By Mike LaBella
---- — Their bugles had no valves and their first drums were mounted with calfskin heads that were dried and stretched by the Amour Meat Packing Company of Chicago. The band had to take out a loan to pay for its drums, and another to pay for its uniforms.
The Sons of Italy Drum and Bugle Corps in Haverhill can point to those humble beginnings in the spring of 1939 when a group of local Italians who played band instruments held their first official meeting.
Seventy five years later, the last Drum and Bugle Corps to be associated with a Sons of Italy Lodge in America is still going strong and is still marching in parades.
You can’t miss them.
“When I first joined people would say, do you march with the Papa Gino’s band?” said Larry Gaiero, business manager and baritone horn player for the band.
Members perform in green pants with red stripes and white shirts in the summer, and white turtlenecks and red jackets in the winter.
“We average 25 parades a year throughout New England,” Gaiero said. “We march in all the major feasts in the North End, including St. Anthony’s, the biggest one, and we’ve been on national television three times.”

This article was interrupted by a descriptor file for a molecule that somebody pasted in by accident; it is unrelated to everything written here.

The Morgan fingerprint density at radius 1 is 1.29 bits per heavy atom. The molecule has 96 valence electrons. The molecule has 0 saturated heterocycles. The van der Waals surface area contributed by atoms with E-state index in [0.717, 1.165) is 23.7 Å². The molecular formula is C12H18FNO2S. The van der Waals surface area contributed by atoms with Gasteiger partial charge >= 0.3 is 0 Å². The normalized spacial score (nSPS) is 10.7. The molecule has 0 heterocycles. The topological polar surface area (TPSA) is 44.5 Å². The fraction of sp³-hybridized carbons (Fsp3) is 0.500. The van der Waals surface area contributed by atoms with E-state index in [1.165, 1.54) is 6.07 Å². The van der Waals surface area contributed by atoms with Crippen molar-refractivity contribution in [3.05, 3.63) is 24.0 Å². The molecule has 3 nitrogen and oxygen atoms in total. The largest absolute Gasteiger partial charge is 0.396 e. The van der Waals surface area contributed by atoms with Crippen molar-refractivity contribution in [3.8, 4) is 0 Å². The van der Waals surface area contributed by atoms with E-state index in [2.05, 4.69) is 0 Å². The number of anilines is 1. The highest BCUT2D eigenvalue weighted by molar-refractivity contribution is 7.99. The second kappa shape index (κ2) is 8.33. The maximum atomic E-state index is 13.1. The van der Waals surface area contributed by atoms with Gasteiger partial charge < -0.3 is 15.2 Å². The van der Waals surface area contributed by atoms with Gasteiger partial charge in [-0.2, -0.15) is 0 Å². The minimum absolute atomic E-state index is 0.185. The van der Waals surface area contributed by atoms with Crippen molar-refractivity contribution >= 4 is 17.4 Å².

The band is currently practicing to perform in the Memorial Day Parade in Seabrook, N.H., and the following day in Haverhill’s Memorial Day Parade.
Once each year the band honors its dead by marching from the Sons of Italy Lodge at 124 Washington St. to All Saints Church for a memorial Mass. This year’s event will be held on June 1.
During its first year of existence, the band held social affairs to raise money for uniforms, instruments, and to pay instructors. One raffle offered 100 gallons of oil or $5 in cash. Weekly Sunday socials were held in the lodge’s main hall between the fall of 1939 and winter of 1940, but were forced to end because of a city ordinance banning dancing socials on Sunday.